“He that would make his own liberty secure, must guard even his enemy from oppression; for if he violates this duty, he establishes a precedent that will reach to himself.” Thomas Paine (1737 -1809), revolutionary and author of Common Sense
This past Monday I attended the Memorial Day service at our small town Cemetery. It is something I attend every year since we moved here four years ago. Memorial Day is a day dedicated to those American soldiers who gave the ultimate sacrifice in the name of liberty. These soldiers did not want to die, but they served our country out of a sense of duty: to their country, to their family and so future generations can live free without fear.
Duty. It is a word that is not heard very often anymore, outside of the military of course. What does it mean, exactly? According to the Merriam-Webster dictionary, duty is defined as those “obligatory tasks, conduct, service, or functions that arise from one’s position (as in life or in a group) or a sense of moral or legal obligation”. In this post-modern world, do any of us live under a sense of duty anymore? I guess the better question to ask is do we think more of others than of ourselves? Duty is a form of self-sacrifice, and that means we willingly give up that which may be good for us for the sake of another. Is that something we teach our children, and if we do, do we model it for them in our own lives?
Our military knows what duty is. They go out every day, and do things that they may not want to do, but a sense of honor and duty compels them. They realize that freedom is not free, and they understand the obligation that comes with having a life of liberty. Sometimes that requires sacrifice. Sometimes that requires loss. Avoiding a fight does not deny evil its day, and sometimes in order to win, you have to stand up to lose. Our military will always have my utmost respect, and my heart breaks at the sacrifices they and their families have made for our country in the line of duty. Yet, through the tears of loss, I feel a great pride in the legacy of courage they leave us. They gave up all of their tomorrows so that I could have mine, and for that I am eternally grateful.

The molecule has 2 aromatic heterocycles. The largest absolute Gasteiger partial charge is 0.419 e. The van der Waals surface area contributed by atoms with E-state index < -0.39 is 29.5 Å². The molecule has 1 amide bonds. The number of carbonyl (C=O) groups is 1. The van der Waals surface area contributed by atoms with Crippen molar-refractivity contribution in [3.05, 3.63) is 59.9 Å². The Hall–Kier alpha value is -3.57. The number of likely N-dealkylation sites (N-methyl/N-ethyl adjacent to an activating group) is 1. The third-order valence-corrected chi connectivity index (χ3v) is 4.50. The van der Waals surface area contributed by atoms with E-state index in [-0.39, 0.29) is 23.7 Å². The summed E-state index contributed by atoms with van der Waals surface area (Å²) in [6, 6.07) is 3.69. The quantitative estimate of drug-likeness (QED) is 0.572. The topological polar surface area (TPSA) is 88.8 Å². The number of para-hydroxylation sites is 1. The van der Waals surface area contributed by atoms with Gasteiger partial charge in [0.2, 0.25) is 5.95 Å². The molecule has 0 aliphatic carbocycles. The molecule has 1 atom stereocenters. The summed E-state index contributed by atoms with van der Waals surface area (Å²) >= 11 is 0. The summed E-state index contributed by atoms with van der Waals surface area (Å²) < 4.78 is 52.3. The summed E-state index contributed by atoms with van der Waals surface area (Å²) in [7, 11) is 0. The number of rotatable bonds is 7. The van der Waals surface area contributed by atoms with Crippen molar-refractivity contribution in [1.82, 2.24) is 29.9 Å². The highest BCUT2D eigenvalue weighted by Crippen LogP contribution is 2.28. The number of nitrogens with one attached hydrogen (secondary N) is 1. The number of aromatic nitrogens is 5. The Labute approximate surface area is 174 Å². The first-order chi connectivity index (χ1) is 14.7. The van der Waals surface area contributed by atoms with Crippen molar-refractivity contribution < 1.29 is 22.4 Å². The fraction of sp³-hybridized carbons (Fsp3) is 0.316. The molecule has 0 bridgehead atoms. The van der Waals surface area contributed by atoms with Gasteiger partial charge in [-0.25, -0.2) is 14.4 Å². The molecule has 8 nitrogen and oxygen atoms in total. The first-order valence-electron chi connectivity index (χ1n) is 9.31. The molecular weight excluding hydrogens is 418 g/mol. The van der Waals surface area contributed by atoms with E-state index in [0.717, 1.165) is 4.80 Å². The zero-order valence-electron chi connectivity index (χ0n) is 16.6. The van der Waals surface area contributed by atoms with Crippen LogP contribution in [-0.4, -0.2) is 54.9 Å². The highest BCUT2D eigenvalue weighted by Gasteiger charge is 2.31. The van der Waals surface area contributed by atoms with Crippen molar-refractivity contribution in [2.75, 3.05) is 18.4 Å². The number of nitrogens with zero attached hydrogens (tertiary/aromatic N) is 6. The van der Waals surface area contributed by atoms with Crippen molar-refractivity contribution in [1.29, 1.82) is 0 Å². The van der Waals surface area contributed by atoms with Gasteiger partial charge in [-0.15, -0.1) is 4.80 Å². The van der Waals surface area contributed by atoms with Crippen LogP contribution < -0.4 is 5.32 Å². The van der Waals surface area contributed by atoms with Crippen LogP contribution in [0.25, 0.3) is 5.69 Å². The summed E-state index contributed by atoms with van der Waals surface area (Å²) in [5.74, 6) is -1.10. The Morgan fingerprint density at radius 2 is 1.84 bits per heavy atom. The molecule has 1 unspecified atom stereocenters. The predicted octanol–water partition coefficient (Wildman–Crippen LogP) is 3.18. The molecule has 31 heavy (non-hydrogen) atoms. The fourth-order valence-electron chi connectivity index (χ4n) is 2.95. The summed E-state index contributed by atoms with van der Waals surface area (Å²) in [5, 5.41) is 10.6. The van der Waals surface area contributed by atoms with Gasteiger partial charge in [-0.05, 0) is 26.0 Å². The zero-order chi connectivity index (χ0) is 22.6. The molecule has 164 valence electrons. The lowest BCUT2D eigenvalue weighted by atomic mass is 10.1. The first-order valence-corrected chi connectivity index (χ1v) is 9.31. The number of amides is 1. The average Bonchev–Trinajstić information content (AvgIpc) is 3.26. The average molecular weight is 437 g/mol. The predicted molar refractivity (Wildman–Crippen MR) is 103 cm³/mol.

I do not mean to make you feel guilty or uncomfortable, but if you do feel guilty or uncomfortable, perhaps there is a duty out there that you are avoiding, knowing that you must fulfill but are not. Is it to your wife, your husband, your children, your boss, your country? Selfishness will get you only so far in this life, about as far as a lonely road can take you. With all relationships come responsibility, and we each have to decide if a lonely life is worth being able to avoid the obligations of a dutiful life.
A sense of duty obligates us to look beyond ourselves, perhaps peering into eternity for the fulfillment we may not see in this day. Duty is not the result of an external force, but the result of a personal will. It is a decision to sacrifice ones comfort, for the sake of ones character. Which do you think would be the better heritage to offer to our future generations, temporal comfort or eternal character?
If you need any help answering that last question, go ask an American soldier. You’ll be glad you did.
“If there must be trouble, let it be in my day, that my child may have peace.” Thomas Paine (1737 -1809), revolutionary and author of Common Sense